I love talking about my period.

I don’t love having my period, but seeing as it happens every three weeks, I think I should blimmin well be able to speak about it.

One of my favourite things to talk about is how much I love my Mooncup. I purchased it from good old Boots, with a voucher I had been given for my birthday. Some people might think that’s a pretty flippin’ odd thing to buy with a birthday voucher and maybe it is. But the fact remains that I haven’t had to spend a penny on sanitary products since I got it, so it was really more than an investment than a gift.

Now I personally thought the menstural cups were a fairly new development, as they were never offered to me as an option when I first got my period. In reality the first menstrual cup was invented as early as the 1930’s. The more recent advance is in the upgrade from rubber to surgical silicone. This allows women with latex allergies to be able to use them with no issues. The barrier for a lot of women back when they were first invented and probably still now, is how to empty and clean the cups discreetly.

I personally haven’t found this to be too much of a problem. I am lucky in that at my workplace, each toilet cubicle has it’s own sink which allows for easy disposal and cleaning. At home my sink is right next to the loo but I generally prefer to empty it in the shower if I have the choice. It does kind of look like there’s been a murder as it all gets washed away, but it’s worth it to know you don’t have to be delicate about it.

Inserting and removing a menstrual cup takes some practice- there’s definitely a knack to it! It helps to remind yourself that it can’t travel upwards forever and that relaxing really does help, even if it is easier said than done. Once you’ve got the hang of it it’s really okay and not terrifying. I thought getting up close and personal with your period would be a bit cringey but it’s not any worse than tampons and it’s kind of interesting to see how full it gets at different stages. Also when you’ve got it in right, it’s easy to forget you are even wearing it, unlike pads and tampons sometimes.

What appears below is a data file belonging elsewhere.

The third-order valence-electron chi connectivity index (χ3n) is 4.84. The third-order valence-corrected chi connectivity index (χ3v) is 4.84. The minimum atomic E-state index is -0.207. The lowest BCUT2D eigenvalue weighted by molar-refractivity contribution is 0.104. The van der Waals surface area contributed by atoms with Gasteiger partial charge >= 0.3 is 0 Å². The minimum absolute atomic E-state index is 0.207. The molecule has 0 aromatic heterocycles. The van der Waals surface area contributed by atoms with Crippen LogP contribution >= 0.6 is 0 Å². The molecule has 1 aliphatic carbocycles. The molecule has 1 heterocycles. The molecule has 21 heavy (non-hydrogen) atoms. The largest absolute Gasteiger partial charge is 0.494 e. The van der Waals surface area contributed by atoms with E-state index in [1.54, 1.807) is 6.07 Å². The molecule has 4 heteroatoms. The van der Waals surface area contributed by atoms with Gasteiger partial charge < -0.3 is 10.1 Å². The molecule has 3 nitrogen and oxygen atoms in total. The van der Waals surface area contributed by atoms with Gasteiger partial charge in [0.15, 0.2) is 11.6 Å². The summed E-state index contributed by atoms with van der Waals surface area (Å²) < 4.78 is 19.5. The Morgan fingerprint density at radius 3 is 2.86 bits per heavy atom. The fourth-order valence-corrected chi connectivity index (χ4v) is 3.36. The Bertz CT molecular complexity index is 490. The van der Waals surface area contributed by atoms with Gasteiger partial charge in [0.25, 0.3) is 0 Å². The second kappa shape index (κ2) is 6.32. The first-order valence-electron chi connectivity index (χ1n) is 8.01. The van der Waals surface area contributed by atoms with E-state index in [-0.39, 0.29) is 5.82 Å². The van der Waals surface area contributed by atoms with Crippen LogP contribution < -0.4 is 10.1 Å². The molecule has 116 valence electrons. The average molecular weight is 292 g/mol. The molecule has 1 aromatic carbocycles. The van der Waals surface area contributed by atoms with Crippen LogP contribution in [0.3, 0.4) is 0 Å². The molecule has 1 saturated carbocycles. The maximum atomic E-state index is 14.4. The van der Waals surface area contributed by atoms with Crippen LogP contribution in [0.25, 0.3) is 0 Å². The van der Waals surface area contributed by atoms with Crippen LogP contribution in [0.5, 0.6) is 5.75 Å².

So I kind of skipped the part where I should have said why I decided to try menstrual cups. I was doing a lot of travelling and I liked the idea of never having to be caught out without the right equipment. Menstrual cups reduce the amount of different products that you need and how often you need to change them. That alone was enough of a selling point for me. They cost around the £20 mark, so think about how quickly you will start to save money!

I believe that menstruation is a a very personal thing and women have enough regulations put on their bodies, but the environmental impact is hard to ignore when there are greener options available. Menstrual cups and reusable pads are the way forward in my opinion. There are even period-proof underwear that claim to be able to hold a couple of tampons worth of blood. Us ladies just need to chat more about it so people can find the right product for them and not be frightened of getting up close with their periods.

The technology is there and still being invented- let’s use it!